Japan and South Korea are models for other nations in the region and around the world. Both the R.O.K. and Japan have transitioned from one-time recipients of foreign aid to important donors. Whereas once Peace Corps volunteers were seen throughout the R.O.K., the Peace Corps and its counterpart recently signed a memorandum of understanding that will enable both parties to cooperate in third countries around the world – in fact, the R.O.K.’s Peace Corps counterpart is now the world’s second-largest after our own Peace Corps. Last December, during Vice President Biden’s visit, the United States and Japan announced the initiation of a U.S.-Japan Development Dialogue between our respective foreign assistance and foreign affairs agencies. The first formal meeting of that dialogue took place last month in Washington.
The Republic of Korea and Japan have been active supporters of international efforts to resolve the Iranian nuclear issue. We are working together on Syria, where Japan and the R.O.K. are providing assistance to address the humanitarian needs of the Syrian people and where both have strongly supported international efforts to find a political solution. U.S. and R.O.K. soldiers have served side by side in Afghanistan, where the Republic of Korea and Japan are major donors to reconstruction and stabilization efforts. Japan has provided over $1.35 billion in assistance to the Palestinians since the mid-1990s, making Japan one of the major donors to the Palestinians after the United States. Our cooperative partnerships with Japan and the Republic of Korea enable increased engagement and impact on a global scale. Both Japan and the R.O.K. are invaluable partners on the international stage, as well; both currently promote our shared values while serving on the UN Human Rights Council, and this year the R.O.K. will complete a successful term on the UN Security Council.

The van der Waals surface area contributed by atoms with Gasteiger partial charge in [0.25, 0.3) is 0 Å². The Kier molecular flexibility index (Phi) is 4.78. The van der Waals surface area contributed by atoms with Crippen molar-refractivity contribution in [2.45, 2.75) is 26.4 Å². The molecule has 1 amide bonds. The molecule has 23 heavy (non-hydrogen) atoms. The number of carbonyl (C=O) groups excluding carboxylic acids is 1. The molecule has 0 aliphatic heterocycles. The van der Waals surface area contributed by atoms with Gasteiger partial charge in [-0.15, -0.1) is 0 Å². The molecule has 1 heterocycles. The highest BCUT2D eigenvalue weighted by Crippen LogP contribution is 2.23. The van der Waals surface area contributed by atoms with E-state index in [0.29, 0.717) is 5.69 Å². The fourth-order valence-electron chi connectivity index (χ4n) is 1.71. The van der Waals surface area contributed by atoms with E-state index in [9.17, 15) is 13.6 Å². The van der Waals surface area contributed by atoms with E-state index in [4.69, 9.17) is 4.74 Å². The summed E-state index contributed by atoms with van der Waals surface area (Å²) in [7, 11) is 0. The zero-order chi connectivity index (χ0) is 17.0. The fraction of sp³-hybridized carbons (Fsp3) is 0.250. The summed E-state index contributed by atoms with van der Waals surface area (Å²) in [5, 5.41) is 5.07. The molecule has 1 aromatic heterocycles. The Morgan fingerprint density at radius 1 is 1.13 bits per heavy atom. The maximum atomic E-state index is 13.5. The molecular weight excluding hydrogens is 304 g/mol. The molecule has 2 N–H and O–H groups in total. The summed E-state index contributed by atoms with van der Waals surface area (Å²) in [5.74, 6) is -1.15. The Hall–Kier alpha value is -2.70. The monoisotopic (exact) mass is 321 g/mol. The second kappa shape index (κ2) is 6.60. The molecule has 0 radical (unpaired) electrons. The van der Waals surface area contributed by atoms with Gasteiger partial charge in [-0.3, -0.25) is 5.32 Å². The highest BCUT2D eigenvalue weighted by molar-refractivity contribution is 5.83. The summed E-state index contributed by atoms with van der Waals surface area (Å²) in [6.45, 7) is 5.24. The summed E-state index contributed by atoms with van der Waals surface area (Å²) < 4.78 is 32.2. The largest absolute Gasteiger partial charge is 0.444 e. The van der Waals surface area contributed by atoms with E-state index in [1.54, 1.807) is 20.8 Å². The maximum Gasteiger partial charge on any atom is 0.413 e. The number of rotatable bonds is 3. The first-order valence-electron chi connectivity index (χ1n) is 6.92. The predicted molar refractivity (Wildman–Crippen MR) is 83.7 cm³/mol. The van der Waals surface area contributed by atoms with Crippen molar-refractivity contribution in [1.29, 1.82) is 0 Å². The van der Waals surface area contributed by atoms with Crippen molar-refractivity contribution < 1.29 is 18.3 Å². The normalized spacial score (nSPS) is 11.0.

Our deep economic and trade ties with Japan and the R.O.K. provide practical benefits, jobs, and lower consumer prices to Americans. To reap the full reward of our alliance partnerships, we are working to further strengthen our economic relationships and harness the dynamism of growth in the Asia-Pacific region for the benefit of the American people.
The revitalization of Japan’s huge economy is of direct interest to the United States. An economically vibrant Japan will attract more U.S. exports, help stimulate even greater Japanese investment in the United States, and serve as a model and source of growth across the Asia-Pacific region. Economic growth will also strengthen Japan as an important partner. We support Japan’s goal of unlocking greater growth through structural and regulatory reforms and are working with the private sector as well as Japanese counterparts to bring out the best ideas and solutions to this end. We are also working with Japan to increase economic opportunities for women, both in our own economies and globally. Japanese companies account for approximately 650,000 jobs in the United States, and the United States is one of the largest sources of foreign investment in Japan. Our relationship will continue to grow closer in response to changes such as the availability of U.S. oil and gas to the international market, further integration in high-tech manufacturing, and mutual support for innovative enterprise.